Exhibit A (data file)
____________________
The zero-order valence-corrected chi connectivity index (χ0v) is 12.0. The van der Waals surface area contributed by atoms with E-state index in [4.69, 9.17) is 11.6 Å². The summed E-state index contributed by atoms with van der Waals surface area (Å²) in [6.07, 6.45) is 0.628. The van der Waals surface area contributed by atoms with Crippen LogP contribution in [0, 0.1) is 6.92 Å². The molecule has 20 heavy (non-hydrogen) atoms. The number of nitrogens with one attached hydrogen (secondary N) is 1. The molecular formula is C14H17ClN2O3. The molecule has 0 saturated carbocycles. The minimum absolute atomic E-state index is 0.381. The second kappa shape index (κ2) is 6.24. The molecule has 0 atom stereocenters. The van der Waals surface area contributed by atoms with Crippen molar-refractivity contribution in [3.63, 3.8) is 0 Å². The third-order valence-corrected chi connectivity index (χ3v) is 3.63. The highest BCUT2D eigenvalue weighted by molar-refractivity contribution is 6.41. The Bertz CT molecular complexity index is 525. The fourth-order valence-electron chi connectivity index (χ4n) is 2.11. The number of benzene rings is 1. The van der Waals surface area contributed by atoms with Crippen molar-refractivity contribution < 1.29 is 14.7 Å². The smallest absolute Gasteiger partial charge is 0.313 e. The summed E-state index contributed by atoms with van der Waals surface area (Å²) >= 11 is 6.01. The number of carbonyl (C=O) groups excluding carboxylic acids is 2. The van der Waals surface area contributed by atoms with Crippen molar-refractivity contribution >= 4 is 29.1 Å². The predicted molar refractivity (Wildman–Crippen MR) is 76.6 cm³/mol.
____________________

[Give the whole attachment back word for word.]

The zero-order valence-corrected chi connectivity index (χ0v) is 12.0. The van der Waals surface area contributed by atoms with E-state index in [4.69, 9.17) is 11.6 Å². The summed E-state index contributed by atoms with van der Waals surface area (Å²) in [6.07, 6.45) is 0.628. The van der Waals surface area contributed by atoms with Crippen LogP contribution in [0, 0.1) is 6.92 Å². The molecule has 20 heavy (non-hydrogen) atoms. The number of nitrogens with one attached hydrogen (secondary N) is 1. The molecular formula is C14H17ClN2O3. The molecule has 0 saturated carbocycles. The minimum absolute atomic E-state index is 0.381. The second kappa shape index (κ2) is 6.24. The molecule has 0 atom stereocenters. The van der Waals surface area contributed by atoms with Crippen molar-refractivity contribution in [3.63, 3.8) is 0 Å². The third-order valence-corrected chi connectivity index (χ3v) is 3.63. The highest BCUT2D eigenvalue weighted by molar-refractivity contribution is 6.41. The Bertz CT molecular complexity index is 525. The fourth-order valence-electron chi connectivity index (χ4n) is 2.11. The number of benzene rings is 1. The van der Waals surface area contributed by atoms with Crippen molar-refractivity contribution < 1.29 is 14.7 Å². The smallest absolute Gasteiger partial charge is 0.313 e. The summed E-state index contributed by atoms with van der Waals surface area (Å²) >= 11 is 6.01. The number of carbonyl (C=O) groups excluding carboxylic acids is 2. The van der Waals surface area contributed by atoms with Crippen molar-refractivity contribution >= 4 is 29.1 Å². The predicted molar refractivity (Wildman–Crippen MR) is 76.6 cm³/mol.